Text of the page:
Adaptation Action Coalition
Globally strengthening national climate plans through water management
Water is critical for climate adaptation and resilience
Our planet and society experience the impacts of climate change primarily through changes in the water cycle. Droughts, storms, and urban and coastal flooding occur with more frequency and higher intensity as the climate changes, and other impacts such as saltwater intrusion are increasing with unprecedented speed. This has severe consequences for health, food security, and political stability. Low-income communities, already vulnerable to water supply threats, are likely to be the worst affected by the increased regularity and severity of these climate events.
View the AAC Water Workstream IPCC Factsheet
Countries around the world are developing plans in response to climate change and to meet commitments of the Paris Agreement, such as Nationally Determined Contributions (NDCs). Yet these plans often overlook the strategic role of water in climate adaptation solutions.
Water is one of the best solutions to combat climate impacts and it is equally vital for climate adaptation. Water spans across all sectors and has the potential to enhance prosperity when there is robust, flexible, and strategic planning between the sectors. Climate actions including expanding climate-resilient irrigation; protecting and restoring wetlands; developing reliable water, sanitation, and hygiene services; and reducing the risk of flooding and drought are all directly related to water. Without considering the cross-sector nature of water, there is the risk of conflict, competition, and outright maladaptation to the changing climate.
Water initiatives to deliver a climate resilient world
The AAC Water Workstream, led by the Alliance for Global Water Adaptation (AGWA), is working to help put water at the heart of national climate planning. Its goal is to strengthen countries’ national climate plans to make them more effective, coherent, and impactful.
In 2020, AGWA published the ‘Watering the NDCs’ report, which provides a set of recommendations for how water can play a key role in climate policies to strengthen climate change mitigation and adaptation goals.
Following this report, in 2021, AGWA launched the Water Tracker for National Climate Planning. This tool assesses water use, allocation, and trade-offs across multiple sectors to ensure that water-related plans, policies, and investments are robust, flexible, and able to withstand the impacts of climate change.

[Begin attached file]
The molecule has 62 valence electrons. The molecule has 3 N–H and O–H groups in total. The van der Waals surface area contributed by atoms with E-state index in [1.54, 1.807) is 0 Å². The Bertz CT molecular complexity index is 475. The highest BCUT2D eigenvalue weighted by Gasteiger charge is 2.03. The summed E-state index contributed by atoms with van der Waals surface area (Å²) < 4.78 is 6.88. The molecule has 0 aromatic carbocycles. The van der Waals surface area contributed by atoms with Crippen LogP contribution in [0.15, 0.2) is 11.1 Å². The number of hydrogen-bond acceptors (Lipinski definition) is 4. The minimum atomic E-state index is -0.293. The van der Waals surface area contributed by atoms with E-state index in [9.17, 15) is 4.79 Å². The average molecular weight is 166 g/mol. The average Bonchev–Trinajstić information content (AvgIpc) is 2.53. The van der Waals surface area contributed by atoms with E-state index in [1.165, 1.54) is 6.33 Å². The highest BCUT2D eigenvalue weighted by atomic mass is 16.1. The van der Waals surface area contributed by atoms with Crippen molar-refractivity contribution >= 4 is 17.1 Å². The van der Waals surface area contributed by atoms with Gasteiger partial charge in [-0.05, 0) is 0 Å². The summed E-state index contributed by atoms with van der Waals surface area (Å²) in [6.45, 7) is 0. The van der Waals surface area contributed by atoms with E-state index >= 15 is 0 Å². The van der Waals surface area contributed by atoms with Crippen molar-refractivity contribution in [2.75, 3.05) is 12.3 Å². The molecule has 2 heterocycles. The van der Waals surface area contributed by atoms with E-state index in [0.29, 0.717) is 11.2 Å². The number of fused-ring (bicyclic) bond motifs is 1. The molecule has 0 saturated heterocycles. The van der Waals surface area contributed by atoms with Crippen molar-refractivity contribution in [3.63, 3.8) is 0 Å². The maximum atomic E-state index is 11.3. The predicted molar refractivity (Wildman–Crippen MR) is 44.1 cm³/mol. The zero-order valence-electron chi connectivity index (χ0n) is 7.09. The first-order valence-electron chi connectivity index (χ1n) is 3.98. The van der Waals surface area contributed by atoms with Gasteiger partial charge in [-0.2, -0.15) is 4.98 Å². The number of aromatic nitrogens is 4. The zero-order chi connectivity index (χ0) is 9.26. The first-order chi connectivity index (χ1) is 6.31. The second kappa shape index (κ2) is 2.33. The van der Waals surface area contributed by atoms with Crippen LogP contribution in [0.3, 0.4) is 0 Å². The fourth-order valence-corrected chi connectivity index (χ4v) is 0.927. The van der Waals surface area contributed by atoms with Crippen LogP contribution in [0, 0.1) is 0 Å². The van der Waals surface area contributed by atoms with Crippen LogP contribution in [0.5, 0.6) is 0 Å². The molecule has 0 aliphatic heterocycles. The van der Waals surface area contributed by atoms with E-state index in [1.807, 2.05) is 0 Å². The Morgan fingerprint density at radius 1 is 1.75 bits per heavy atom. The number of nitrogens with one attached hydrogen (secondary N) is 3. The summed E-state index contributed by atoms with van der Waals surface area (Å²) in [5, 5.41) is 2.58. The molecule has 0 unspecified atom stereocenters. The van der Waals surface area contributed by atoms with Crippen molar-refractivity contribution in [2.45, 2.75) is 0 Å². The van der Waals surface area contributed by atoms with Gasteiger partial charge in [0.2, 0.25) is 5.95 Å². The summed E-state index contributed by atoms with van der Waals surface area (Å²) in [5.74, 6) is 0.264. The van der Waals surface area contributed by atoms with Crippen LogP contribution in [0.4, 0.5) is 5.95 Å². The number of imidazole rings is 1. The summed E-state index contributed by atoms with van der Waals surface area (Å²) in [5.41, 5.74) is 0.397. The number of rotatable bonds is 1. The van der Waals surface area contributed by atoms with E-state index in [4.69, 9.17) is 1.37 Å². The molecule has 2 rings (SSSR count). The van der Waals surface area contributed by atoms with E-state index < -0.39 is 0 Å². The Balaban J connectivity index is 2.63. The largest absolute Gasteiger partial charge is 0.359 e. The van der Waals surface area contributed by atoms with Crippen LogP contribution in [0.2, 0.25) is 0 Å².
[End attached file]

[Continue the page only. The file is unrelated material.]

Since its launch, the Water Tracker has been used in 6 countries including Costa Rica, Malawi, and Egypt.
In Costa Rica, the early findings from the Water Tracker are already enhancing national planning processes, building on existing work to improve adaptation efforts. The Tracker was used to evaluate the country’s national climate plans and the findings were presented to the Costa Rican government along with recommendations for improvements. As a result, the country is preparing a series of national and sub-national workshops to review the feedback, looking at the role of water across energy, tourism, and finance sectors.
In Malawi, the Water Tracker was used to assess the country’s NDC and recently drafted National Water Policy. This provided insights into the strengths and weaknesses of the Malawian National Climate Change Planning Framework. In the future, the assessment will be broadened across this Framework with a focus on stakeholder-led priorities.
Looking ahead to COP27
In the run-up to COP27, the AAC Water Workstream will be expanding the implementation of the Water Tracker to several more countries, and plans to host peer-to-peer workshops to enable countries to share expertise and regional knowledge. This sets a precedent for countries using the findings of the Water Tracker to update and improve their climate plans and encourages more countries to do so.
The Workstream will also be participating in several key events this year, including the World Water Forum in Dakar, Senegal; Middle East and North Africa Climate Week in Dubai, UAE, and the SWA Sector Ministers' Meeting (SMM) in Jakarta, Indonesia, which will feature the Water Tracker.
AGWA is also preparing to host an event at the Latin America & the Caribbean regional climate week in the summer of 2022.
Countries involved in the workstream:
If you're interested in learning more or getting involved with the Water workstream, contact Kelsey Harpham.
Cover image credit: UNDP Climate Flickr